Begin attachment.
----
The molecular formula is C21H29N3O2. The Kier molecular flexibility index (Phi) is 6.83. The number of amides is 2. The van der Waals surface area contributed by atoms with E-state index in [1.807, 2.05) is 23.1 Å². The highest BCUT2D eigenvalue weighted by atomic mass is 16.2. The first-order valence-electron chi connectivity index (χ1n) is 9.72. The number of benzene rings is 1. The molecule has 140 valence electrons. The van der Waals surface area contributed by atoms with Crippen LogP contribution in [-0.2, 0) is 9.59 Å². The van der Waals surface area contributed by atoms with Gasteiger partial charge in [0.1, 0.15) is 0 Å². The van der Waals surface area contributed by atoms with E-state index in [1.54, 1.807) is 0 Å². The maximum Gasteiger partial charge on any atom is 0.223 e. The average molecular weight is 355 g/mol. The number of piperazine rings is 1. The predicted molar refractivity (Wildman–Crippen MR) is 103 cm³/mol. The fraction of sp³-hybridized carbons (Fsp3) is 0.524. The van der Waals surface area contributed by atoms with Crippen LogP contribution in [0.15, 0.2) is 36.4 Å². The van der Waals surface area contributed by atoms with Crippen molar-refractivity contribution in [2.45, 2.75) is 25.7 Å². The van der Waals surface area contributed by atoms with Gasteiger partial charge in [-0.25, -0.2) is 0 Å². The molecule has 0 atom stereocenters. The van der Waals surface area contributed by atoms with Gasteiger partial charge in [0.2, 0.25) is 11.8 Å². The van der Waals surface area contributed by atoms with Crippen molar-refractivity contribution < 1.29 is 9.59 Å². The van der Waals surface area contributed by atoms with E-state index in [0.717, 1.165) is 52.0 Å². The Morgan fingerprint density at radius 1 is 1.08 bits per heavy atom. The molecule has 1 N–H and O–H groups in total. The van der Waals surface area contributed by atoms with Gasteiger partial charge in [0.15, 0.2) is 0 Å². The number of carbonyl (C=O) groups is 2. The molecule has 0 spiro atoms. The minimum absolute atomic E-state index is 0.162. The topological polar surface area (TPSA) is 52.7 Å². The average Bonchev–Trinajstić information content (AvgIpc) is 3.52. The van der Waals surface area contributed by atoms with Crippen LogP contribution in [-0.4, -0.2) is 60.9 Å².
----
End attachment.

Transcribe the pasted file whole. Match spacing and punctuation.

The molecular formula is C21H29N3O2. The Kier molecular flexibility index (Phi) is 6.83. The number of amides is 2. The van der Waals surface area contributed by atoms with E-state index in [1.807, 2.05) is 23.1 Å². The highest BCUT2D eigenvalue weighted by atomic mass is 16.2. The first-order valence-electron chi connectivity index (χ1n) is 9.72. The number of benzene rings is 1. The molecule has 140 valence electrons. The van der Waals surface area contributed by atoms with Crippen LogP contribution in [-0.2, 0) is 9.59 Å². The van der Waals surface area contributed by atoms with Gasteiger partial charge in [0.1, 0.15) is 0 Å². The van der Waals surface area contributed by atoms with E-state index in [1.54, 1.807) is 0 Å². The maximum Gasteiger partial charge on any atom is 0.223 e. The average molecular weight is 355 g/mol. The number of piperazine rings is 1. The predicted molar refractivity (Wildman–Crippen MR) is 103 cm³/mol. The fraction of sp³-hybridized carbons (Fsp3) is 0.524. The van der Waals surface area contributed by atoms with Crippen LogP contribution in [0.15, 0.2) is 36.4 Å². The van der Waals surface area contributed by atoms with Crippen molar-refractivity contribution in [2.45, 2.75) is 25.7 Å². The van der Waals surface area contributed by atoms with Gasteiger partial charge in [-0.25, -0.2) is 0 Å². The molecule has 0 atom stereocenters. The van der Waals surface area contributed by atoms with Gasteiger partial charge in [0.2, 0.25) is 11.8 Å². The van der Waals surface area contributed by atoms with Crippen molar-refractivity contribution < 1.29 is 9.59 Å². The van der Waals surface area contributed by atoms with E-state index in [0.717, 1.165) is 52.0 Å². The Morgan fingerprint density at radius 1 is 1.08 bits per heavy atom. The molecule has 1 N–H and O–H groups in total. The van der Waals surface area contributed by atoms with Gasteiger partial charge in [0.15, 0.2) is 0 Å². The number of carbonyl (C=O) groups is 2. The molecule has 0 spiro atoms. The minimum absolute atomic E-state index is 0.162. The topological polar surface area (TPSA) is 52.7 Å². The average Bonchev–Trinajstić information content (AvgIpc) is 3.52. The van der Waals surface area contributed by atoms with Crippen LogP contribution in [-0.4, -0.2) is 60.9 Å².